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Business professionals help students hone interview skills

POSTED: March 6, 2014 12:04 a.m.
Crystal Ledford/

Lambert High School student Haley Naylor introduces herself to Todd Sentell before her mock interview with him in the school’s media center. School system leaders are looking for business people to conduct mock interviews at all of the county’s high schools this month.

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SOUTH FORSYTH — Haley Naylor opted for a navy blue business suit Monday rather than the typical student attire of jeans and a T-shirt.

“I have a couple of go-to business outfits,” she said.

And that’s a good thing, since she was one of several Lambert High School students who had the opportunity Monday and Tuesday to take part in a series of mock interviews.

Other juniors and seniors around Forsyth County will also have a chance to take part in the program at their respective schools this month and in April.  

Valery Hall, the local school system’s governance and career development coordinator, said the mock interviews are a new offering.

“It’s the first time we’ve done this as a community and a county,” she said. “We had experienced this program through another community to see if it would be a good fit here.

“So we came back and talked about it with our Partners in Education and Workforce Advisory Committee and everybody was in agreement that this was a good thing.”

The program is being offered to juniors and seniors enrolled in a third-year career pathway course or work-based learning, where they spend part of the school day at a job.

Business people from throughout the community are being invited to serve as interviewers at all the different schools.

“We are still looking for more business and industry [representatives] in the community, parents, really any community volunteers that want to come and give of their time to make this a rewarding experience for our students,” Hall said.

“For our business community, it allows them to get ingrained in what the kids are working on. I think a lot of them, after they’ve seen their resumes and talked with them, they’re very impressed with all that our students are juggling, even with the part-time employment that a lot of them have.”

While Lambert’s interviews were Monday and Tuesday, the program continues with interviewers needed at North Forsyth next Monday and Tuesday, Forsyth Central on March 17 and 18, South Forsyth on March 24 and 25, and West Forsyth on April 14-16.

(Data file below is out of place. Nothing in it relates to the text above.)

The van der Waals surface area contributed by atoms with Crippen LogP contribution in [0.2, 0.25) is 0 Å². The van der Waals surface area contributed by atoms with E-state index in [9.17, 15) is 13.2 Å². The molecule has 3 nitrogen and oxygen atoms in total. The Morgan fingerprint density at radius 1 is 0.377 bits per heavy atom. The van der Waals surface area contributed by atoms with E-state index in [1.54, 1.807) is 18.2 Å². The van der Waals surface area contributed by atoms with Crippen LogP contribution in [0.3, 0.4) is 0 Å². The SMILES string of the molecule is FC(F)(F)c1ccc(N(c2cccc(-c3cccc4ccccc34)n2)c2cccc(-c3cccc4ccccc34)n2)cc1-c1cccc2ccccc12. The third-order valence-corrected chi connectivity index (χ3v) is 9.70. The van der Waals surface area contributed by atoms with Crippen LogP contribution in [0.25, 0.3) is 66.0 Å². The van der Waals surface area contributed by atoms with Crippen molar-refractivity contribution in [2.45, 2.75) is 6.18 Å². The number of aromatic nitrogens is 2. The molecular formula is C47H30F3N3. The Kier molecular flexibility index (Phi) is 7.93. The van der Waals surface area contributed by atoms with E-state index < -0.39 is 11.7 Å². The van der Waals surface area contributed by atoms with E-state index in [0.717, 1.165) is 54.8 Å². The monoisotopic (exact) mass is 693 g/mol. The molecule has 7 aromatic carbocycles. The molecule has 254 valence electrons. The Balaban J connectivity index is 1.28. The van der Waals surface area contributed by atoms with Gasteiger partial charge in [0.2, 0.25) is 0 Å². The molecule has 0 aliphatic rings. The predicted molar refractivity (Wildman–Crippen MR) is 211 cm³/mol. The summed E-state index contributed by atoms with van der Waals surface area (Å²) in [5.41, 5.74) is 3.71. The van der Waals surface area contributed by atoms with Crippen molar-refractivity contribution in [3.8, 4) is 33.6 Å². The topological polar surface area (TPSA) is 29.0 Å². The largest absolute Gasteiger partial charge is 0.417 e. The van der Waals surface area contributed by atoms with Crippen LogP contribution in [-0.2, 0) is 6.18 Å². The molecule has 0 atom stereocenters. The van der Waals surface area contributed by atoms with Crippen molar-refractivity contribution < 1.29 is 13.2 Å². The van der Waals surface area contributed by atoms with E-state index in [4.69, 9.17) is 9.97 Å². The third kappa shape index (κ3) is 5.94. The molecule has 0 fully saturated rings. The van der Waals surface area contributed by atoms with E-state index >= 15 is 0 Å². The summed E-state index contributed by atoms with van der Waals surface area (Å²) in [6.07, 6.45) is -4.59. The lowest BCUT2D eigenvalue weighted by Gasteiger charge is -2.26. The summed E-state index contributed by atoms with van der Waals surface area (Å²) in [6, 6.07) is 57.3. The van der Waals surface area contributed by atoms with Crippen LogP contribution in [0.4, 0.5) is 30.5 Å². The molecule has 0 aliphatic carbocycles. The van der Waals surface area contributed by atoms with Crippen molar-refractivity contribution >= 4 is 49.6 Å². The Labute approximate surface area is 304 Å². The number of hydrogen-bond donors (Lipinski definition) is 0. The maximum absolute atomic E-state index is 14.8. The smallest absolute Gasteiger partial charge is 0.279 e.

“We’ll be running about 1,000 students through the process throughout all five schools,” Hall said.

“Hopefully in future years, we’ll be able to make this something for ninth through 12th grades, so they can have several opportunities to interview.”

About 15 business people took part in Lambert’s interviews. They all seemed pleased to have a chance to give back to the students.

“We’re always willing to do anything with any of the schools when we’re asked,” said Brenda Howell, business development manager at Billy Howell Ford. “I think it’s good to teach the young people how to interview.”

Susan O’Donnell said her work was a perfect fit for the event.

“I work with Vanguard Management Group as a recruiter,” she said. “I thought I could help the students because there are four or five questions that are always asked, and I have been asking them the most difficult one — have you failed at anything and how have you recovered from that?

“A lot of these kids don’t think they have failed at anything, so I’ve had to coach them through that to say, ‘OK, look at your volunteer experience, your school groups, did everything really always go perfectly?’ When they really sit back and think about it, they realize that, no, everything didn’t and that they had to work to fix it.”

All the students who took part in the experience seemed grateful to the volunteers.

“It’s a great opportunity to get a feel for what a real interview is like,” said junior Ricky Merchant, who someday wants to go into the legal field.

“Personally, I haven’t had a job yet or a chance to be in a real interview, so getting to do this today was a real good opportunity for me so I could learn about how they work and get some advice.”

He said his interviewer, O’Donnell, gave him some great pointers.

“She told me where I went wrong in the interview and things I could do to fix it and things on my resume that I could add and things I needed to change,” he said.

Naylor felt the same about her chance.

“I’m interviewing this year for the first time so it’s really exciting,” she said. “I’ve been in all these business classes since I was a freshman and it’s really cool to apply what I’ve learned.

“It’s really nice to have a chance to practice with someone who I don’t know because I know they’ll judge more fairly.”

She said while she was a little nervous at first, the experience ended up being a positive one.

“It’s fun as a high schooler to dress up for a day and act like you’re a professional.”

 

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